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Belton: Session timeline is key
Dave Belton

The 11th week of Session was - again - mostly committee work preparing for the last day of Session which will be the 29th of March.

One of the wonderful things about our state constitution is that we meet for only 40 days a year. The reason this is good is because – unlike Congress – we have a Constitutionally driven deadline and thus must get our business done in a certain amount of time.

Most states meet from January to April. Georgia meets for fewer days than most, but four states (Arizona, New Mexico, Oregon and Wyoming) meets even less than us. Four states (Texas, North Dakota, Nevada and Minnesota) meet once every other year, making it very difficult to budget properly. Ten states (Deleware, Colorado, Connecticut, Hawaii, Illinois, Missouri, New Hampshire, New York, Rhode Island and Vermont) meet about half the year and a few (California, New Jersey, Pennsylvania and Ohio) meet nearly year-round. Currently, 31 legislators are controlled by Republicans, 13 by Democrats, and five are split. Nebraska is very different in that they only have one Chamber and everyone runs non-partisan. Amongst the Governors, 33 states are controlled by Republicans, 16 by Democrats, and one by an Independent (Alaska).

The bad thing about only meeting 40 days is that any time you have a deadline you inevitably wait until the day to complete your work. Thus, many of the big-ticket items that were moved by one Chamber have still not been “agreed” to by the other Chamber. Most bills that Crossed Over to the other Chamber (from the House to the Senate or vice versa) are altered by that other Chamber, at least slightly. Many times these are good changes that perfect the bill. Other times these changes “gut” the bill or add measures that greatly alter or weaken the bill. The bill must then go back to the original Chamber and the change must be “agreed” to by the original Chamber. If the original Chamber does not like the change, they “insist” on their original measure. If these changes cannot be worked out, the bill may go to “Conference” where a few senior leaders from the House and Senate get in a room and work out a compromise. Otherwise, the bill dies altogether. It’s amazing, but every bill must be agreed to and voted on at least nine times before it becomes law.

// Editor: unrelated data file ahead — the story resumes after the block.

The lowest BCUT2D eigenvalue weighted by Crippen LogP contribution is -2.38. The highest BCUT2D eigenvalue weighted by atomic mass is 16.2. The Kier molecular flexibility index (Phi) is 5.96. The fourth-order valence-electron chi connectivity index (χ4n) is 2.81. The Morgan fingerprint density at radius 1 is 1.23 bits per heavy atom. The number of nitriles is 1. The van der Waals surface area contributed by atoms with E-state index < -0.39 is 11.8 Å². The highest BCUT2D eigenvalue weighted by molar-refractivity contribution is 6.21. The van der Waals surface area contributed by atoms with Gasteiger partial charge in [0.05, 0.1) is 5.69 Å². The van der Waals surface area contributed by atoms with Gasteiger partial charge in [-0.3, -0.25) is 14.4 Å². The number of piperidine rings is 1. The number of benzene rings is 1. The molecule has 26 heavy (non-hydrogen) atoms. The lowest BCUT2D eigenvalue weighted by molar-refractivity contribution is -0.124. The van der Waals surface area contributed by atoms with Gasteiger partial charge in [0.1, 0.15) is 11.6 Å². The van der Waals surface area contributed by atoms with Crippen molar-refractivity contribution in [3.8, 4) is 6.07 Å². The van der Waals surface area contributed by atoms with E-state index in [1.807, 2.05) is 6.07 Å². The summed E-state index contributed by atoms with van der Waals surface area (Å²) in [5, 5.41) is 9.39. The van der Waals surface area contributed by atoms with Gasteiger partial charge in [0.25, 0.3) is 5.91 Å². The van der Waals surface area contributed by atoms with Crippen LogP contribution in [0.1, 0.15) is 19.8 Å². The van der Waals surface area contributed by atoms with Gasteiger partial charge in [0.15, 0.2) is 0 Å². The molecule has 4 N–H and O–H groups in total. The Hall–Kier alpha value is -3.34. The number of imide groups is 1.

If all this sounds complicated…it is. Our Founding Fathers wanted to make it hard, not easy, to write laws. Hopefully, this ensures that the laws we write are actually good ones.

Probably the best bill that passed the House this week was a Rural Broadband bill that allows EMC’s to get into the internet business and also provides grants to local counties and cities to provide better internet. The major bills that are still in play include the ATL Transit bill, a New Voting Machine bill that would create a paper trail for cast ballots, the Hidden Predator Act, the Hands Free bill, another internet bill that encourages more Soft Cell Towers, an Immigration bill, and the Big Budget which has still not been agreed to by the Senate.


I certainly need your prayers as I serve the people of Newton and Morgan counties. You may contact me at or 706-372-4114.